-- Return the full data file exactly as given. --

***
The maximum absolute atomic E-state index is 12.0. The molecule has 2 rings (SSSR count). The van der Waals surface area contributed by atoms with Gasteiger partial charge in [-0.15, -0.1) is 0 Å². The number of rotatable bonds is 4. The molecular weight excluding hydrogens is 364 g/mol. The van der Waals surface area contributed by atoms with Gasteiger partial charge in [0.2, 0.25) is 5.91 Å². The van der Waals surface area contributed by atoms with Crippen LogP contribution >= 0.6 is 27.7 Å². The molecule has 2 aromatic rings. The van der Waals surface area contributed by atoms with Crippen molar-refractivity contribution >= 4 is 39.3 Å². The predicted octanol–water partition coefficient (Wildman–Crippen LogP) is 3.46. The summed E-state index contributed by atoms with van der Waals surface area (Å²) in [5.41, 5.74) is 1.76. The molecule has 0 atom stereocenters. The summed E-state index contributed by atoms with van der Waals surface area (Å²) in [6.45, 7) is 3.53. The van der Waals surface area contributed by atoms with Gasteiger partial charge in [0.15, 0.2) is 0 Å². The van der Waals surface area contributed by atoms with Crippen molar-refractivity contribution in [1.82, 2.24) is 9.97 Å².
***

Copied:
The maximum absolute atomic E-state index is 12.0. The molecule has 2 rings (SSSR count). The van der Waals surface area contributed by atoms with Gasteiger partial charge in [-0.15, -0.1) is 0 Å². The number of rotatable bonds is 4. The molecular weight excluding hydrogens is 364 g/mol. The van der Waals surface area contributed by atoms with Gasteiger partial charge in [0.2, 0.25) is 5.91 Å². The van der Waals surface area contributed by atoms with Crippen LogP contribution >= 0.6 is 27.7 Å². The molecule has 2 aromatic rings. The van der Waals surface area contributed by atoms with Crippen molar-refractivity contribution >= 4 is 39.3 Å². The predicted octanol–water partition coefficient (Wildman–Crippen LogP) is 3.46. The summed E-state index contributed by atoms with van der Waals surface area (Å²) in [5.41, 5.74) is 1.76. The molecule has 0 atom stereocenters. The summed E-state index contributed by atoms with van der Waals surface area (Å²) in [6.45, 7) is 3.53. The van der Waals surface area contributed by atoms with Gasteiger partial charge in [0.15, 0.2) is 0 Å². The van der Waals surface area contributed by atoms with Crippen molar-refractivity contribution in [1.82, 2.24) is 9.97 Å².